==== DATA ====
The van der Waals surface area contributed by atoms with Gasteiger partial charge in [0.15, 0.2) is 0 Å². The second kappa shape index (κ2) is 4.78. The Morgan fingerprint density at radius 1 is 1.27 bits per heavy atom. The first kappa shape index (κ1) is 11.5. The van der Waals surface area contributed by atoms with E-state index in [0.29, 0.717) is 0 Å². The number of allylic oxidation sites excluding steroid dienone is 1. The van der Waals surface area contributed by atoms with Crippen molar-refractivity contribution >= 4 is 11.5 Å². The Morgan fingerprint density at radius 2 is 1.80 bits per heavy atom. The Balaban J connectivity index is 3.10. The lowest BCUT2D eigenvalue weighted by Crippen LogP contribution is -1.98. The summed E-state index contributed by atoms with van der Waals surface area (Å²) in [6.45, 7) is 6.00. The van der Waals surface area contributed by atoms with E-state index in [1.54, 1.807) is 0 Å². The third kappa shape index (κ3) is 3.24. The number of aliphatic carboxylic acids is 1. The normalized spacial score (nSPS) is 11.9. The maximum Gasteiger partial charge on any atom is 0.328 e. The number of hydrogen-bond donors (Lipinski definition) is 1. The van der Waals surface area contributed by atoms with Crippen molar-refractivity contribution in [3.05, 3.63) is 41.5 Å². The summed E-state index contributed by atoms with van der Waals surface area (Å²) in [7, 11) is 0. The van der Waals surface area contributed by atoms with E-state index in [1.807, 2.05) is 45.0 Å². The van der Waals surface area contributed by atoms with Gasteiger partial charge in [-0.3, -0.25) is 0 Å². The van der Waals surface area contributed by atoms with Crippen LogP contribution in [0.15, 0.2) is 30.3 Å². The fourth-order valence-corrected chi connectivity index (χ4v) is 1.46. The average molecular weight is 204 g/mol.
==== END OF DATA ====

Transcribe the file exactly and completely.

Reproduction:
The van der Waals surface area contributed by atoms with Gasteiger partial charge in [0.15, 0.2) is 0 Å². The second kappa shape index (κ2) is 4.78. The Morgan fingerprint density at radius 1 is 1.27 bits per heavy atom. The first kappa shape index (κ1) is 11.5. The van der Waals surface area contributed by atoms with E-state index in [0.29, 0.717) is 0 Å². The number of allylic oxidation sites excluding steroid dienone is 1. The van der Waals surface area contributed by atoms with Crippen molar-refractivity contribution >= 4 is 11.5 Å². The Morgan fingerprint density at radius 2 is 1.80 bits per heavy atom. The Balaban J connectivity index is 3.10. The lowest BCUT2D eigenvalue weighted by Crippen LogP contribution is -1.98. The summed E-state index contributed by atoms with van der Waals surface area (Å²) in [6.45, 7) is 6.00. The van der Waals surface area contributed by atoms with E-state index in [1.54, 1.807) is 0 Å². The third kappa shape index (κ3) is 3.24. The number of aliphatic carboxylic acids is 1. The normalized spacial score (nSPS) is 11.9. The maximum Gasteiger partial charge on any atom is 0.328 e. The number of hydrogen-bond donors (Lipinski definition) is 1. The van der Waals surface area contributed by atoms with Crippen molar-refractivity contribution in [3.05, 3.63) is 41.5 Å². The summed E-state index contributed by atoms with van der Waals surface area (Å²) in [7, 11) is 0. The van der Waals surface area contributed by atoms with E-state index in [1.807, 2.05) is 45.0 Å². The van der Waals surface area contributed by atoms with Gasteiger partial charge in [-0.3, -0.25) is 0 Å². The van der Waals surface area contributed by atoms with Crippen LogP contribution in [0.15, 0.2) is 30.3 Å². The fourth-order valence-corrected chi connectivity index (χ4v) is 1.46. The average molecular weight is 204 g/mol.